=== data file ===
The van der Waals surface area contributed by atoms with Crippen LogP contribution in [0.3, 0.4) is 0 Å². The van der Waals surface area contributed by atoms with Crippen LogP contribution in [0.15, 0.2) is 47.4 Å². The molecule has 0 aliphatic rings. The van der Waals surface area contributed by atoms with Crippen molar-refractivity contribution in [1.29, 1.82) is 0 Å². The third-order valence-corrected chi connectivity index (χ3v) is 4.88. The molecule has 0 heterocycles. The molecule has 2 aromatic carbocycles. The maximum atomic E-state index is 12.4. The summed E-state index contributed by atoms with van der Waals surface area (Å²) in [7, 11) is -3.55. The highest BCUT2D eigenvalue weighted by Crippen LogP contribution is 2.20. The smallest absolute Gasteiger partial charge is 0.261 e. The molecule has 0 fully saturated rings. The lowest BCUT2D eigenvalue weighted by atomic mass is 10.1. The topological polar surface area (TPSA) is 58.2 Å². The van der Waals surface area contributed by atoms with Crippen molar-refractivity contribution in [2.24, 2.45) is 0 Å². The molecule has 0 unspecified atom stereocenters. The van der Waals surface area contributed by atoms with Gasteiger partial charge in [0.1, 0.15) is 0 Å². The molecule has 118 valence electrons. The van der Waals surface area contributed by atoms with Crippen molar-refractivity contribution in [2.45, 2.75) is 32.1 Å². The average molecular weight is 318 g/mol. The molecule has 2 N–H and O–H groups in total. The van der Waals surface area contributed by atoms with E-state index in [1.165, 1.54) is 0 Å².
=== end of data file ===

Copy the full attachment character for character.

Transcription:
The van der Waals surface area contributed by atoms with Crippen LogP contribution in [0.3, 0.4) is 0 Å². The van der Waals surface area contributed by atoms with Crippen LogP contribution in [0.15, 0.2) is 47.4 Å². The molecule has 0 aliphatic rings. The van der Waals surface area contributed by atoms with Crippen molar-refractivity contribution in [1.29, 1.82) is 0 Å². The third-order valence-corrected chi connectivity index (χ3v) is 4.88. The molecule has 0 heterocycles. The molecule has 2 aromatic carbocycles. The maximum atomic E-state index is 12.4. The summed E-state index contributed by atoms with van der Waals surface area (Å²) in [7, 11) is -3.55. The highest BCUT2D eigenvalue weighted by Crippen LogP contribution is 2.20. The smallest absolute Gasteiger partial charge is 0.261 e. The molecule has 0 fully saturated rings. The lowest BCUT2D eigenvalue weighted by atomic mass is 10.1. The topological polar surface area (TPSA) is 58.2 Å². The van der Waals surface area contributed by atoms with Crippen molar-refractivity contribution in [2.24, 2.45) is 0 Å². The molecule has 0 unspecified atom stereocenters. The van der Waals surface area contributed by atoms with Gasteiger partial charge in [0.1, 0.15) is 0 Å². The molecule has 118 valence electrons. The van der Waals surface area contributed by atoms with Crippen molar-refractivity contribution in [2.45, 2.75) is 32.1 Å². The average molecular weight is 318 g/mol. The molecule has 2 N–H and O–H groups in total. The van der Waals surface area contributed by atoms with E-state index in [1.165, 1.54) is 0 Å².